Recently, a rash of users have received this error when trying to view more than the first page of a PDF in our corporate Gmail:
This problem started to appear toward the end of July 2019, and by mid-August it was company-wide. This timeline corresponds with the release of Chrome v76. Chome v76 introduces a change to Cross-Origin Requests, and while this change introduced some trouble for a number of Chrome Extensions, it can also negatively impact corporate G Suite environments who utilize certain restrictions in the Google Admin Console.
How to Fix this Error
First, verify that this is, indeed, the problem.
- Open an email in Gmail with a multi-page PDF attachment, but do not click the attachment yet
- Press CTRL+Shift+I to open the Developer console, and click to the Network tab
- Click the PDF attachment and look at the results in the Network tab
- One of the Red items that appear on the list should contain:
Access to XMLHttpRequest at 'https://drive.google.com/viewerng/upload?ds=docstring' from origin 'https://mail.google.com/ has been blocked by CORS policy: Request header field x-googapps-allowed-domains is not allowed by Access-Control-Allow-Headers in preflight response.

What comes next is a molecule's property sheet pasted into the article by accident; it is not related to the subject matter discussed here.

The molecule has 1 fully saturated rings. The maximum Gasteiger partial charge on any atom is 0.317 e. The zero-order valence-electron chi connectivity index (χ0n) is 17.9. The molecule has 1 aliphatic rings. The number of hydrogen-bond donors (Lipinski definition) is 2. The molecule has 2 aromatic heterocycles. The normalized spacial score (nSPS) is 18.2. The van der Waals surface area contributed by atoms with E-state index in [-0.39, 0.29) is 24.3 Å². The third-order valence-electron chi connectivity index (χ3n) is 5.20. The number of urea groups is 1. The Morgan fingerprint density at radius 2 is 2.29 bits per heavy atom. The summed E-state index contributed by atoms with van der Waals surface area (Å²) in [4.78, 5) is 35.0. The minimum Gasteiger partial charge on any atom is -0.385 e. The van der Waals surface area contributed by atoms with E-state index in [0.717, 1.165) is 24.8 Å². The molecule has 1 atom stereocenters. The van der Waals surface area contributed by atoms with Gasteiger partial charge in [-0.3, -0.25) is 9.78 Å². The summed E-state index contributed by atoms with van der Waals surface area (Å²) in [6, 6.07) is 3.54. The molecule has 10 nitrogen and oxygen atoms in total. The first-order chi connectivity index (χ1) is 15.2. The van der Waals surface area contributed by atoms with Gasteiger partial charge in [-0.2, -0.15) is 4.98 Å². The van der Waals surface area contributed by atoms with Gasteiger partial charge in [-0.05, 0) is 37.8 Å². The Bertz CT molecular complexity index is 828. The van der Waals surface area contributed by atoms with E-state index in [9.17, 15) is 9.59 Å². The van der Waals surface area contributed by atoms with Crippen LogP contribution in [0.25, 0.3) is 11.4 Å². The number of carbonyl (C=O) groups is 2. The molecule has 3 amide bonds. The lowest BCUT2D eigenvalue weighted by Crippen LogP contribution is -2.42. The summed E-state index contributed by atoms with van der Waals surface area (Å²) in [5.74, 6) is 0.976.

If you see the above, then this solution will work for you. To explain, settings exist in the G Suite Admin Console which can restrict the ability of a Chrome user, with Sync turned on, from logging into secondary accounts outside of an allowed set of domains. The requests to the Google Drive PDF viewer from Gmail come across as generic and not specific to your domain, and thus Chrome refuses to render the document. To solve the problem, this restriction in the Admin Console will need to be disabled by an administrator in your G Suite organization.
- Open the Admin Console
- Navigate to Devices – Chrome management – User and browser settings
- Find Sign-in to secondary accounts and set it to Allow users to sign-in to any secondary Google Accounts
Your organization more than likely utilizes a web filter, DLP platform, or firewall to restrict sign-in settings anyway, so this setting will do no harm.